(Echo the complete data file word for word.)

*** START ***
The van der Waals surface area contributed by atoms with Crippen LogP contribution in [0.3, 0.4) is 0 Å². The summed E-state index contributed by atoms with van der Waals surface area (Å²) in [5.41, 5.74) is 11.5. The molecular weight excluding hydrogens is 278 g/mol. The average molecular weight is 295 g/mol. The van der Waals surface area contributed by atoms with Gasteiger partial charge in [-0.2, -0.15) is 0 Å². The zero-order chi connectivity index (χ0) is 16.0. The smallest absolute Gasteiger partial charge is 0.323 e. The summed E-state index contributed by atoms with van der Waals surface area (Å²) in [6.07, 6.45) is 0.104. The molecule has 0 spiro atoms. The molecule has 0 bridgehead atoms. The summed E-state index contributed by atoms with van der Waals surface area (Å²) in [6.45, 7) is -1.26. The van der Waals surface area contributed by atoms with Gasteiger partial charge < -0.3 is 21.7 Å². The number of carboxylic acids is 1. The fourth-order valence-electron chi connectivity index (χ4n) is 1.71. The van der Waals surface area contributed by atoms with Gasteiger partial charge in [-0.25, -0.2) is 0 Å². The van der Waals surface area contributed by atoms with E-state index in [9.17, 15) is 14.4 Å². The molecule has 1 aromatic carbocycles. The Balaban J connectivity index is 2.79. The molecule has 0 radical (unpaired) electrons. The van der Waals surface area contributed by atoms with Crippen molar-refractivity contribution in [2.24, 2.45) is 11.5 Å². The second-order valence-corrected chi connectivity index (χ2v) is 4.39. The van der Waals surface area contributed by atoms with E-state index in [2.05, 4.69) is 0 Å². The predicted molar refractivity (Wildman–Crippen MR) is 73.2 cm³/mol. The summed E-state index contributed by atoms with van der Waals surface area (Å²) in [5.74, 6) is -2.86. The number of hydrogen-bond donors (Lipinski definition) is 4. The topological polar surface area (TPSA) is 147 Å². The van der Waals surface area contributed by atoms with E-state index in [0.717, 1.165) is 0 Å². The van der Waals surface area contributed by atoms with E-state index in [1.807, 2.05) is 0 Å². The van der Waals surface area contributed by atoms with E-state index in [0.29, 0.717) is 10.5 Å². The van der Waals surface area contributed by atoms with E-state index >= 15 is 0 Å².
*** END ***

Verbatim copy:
The van der Waals surface area contributed by atoms with Crippen LogP contribution in [0.3, 0.4) is 0 Å². The summed E-state index contributed by atoms with van der Waals surface area (Å²) in [5.41, 5.74) is 11.5. The molecular weight excluding hydrogens is 278 g/mol. The average molecular weight is 295 g/mol. The van der Waals surface area contributed by atoms with Gasteiger partial charge in [-0.2, -0.15) is 0 Å². The zero-order chi connectivity index (χ0) is 16.0. The smallest absolute Gasteiger partial charge is 0.323 e. The summed E-state index contributed by atoms with van der Waals surface area (Å²) in [6.07, 6.45) is 0.104. The molecule has 0 spiro atoms. The molecule has 0 bridgehead atoms. The summed E-state index contributed by atoms with van der Waals surface area (Å²) in [6.45, 7) is -1.26. The van der Waals surface area contributed by atoms with Gasteiger partial charge < -0.3 is 21.7 Å². The number of carboxylic acids is 1. The fourth-order valence-electron chi connectivity index (χ4n) is 1.71. The van der Waals surface area contributed by atoms with Gasteiger partial charge in [-0.25, -0.2) is 0 Å². The van der Waals surface area contributed by atoms with E-state index in [9.17, 15) is 14.4 Å². The molecule has 1 aromatic carbocycles. The Balaban J connectivity index is 2.79. The molecule has 0 radical (unpaired) electrons. The van der Waals surface area contributed by atoms with Crippen molar-refractivity contribution in [2.24, 2.45) is 11.5 Å². The second-order valence-corrected chi connectivity index (χ2v) is 4.39. The van der Waals surface area contributed by atoms with E-state index in [2.05, 4.69) is 0 Å². The predicted molar refractivity (Wildman–Crippen MR) is 73.2 cm³/mol. The summed E-state index contributed by atoms with van der Waals surface area (Å²) in [5.74, 6) is -2.86. The number of hydrogen-bond donors (Lipinski definition) is 4. The topological polar surface area (TPSA) is 147 Å². The van der Waals surface area contributed by atoms with E-state index in [0.717, 1.165) is 0 Å². The van der Waals surface area contributed by atoms with E-state index in [1.807, 2.05) is 0 Å². The van der Waals surface area contributed by atoms with E-state index in [0.29, 0.717) is 10.5 Å². The van der Waals surface area contributed by atoms with E-state index >= 15 is 0 Å².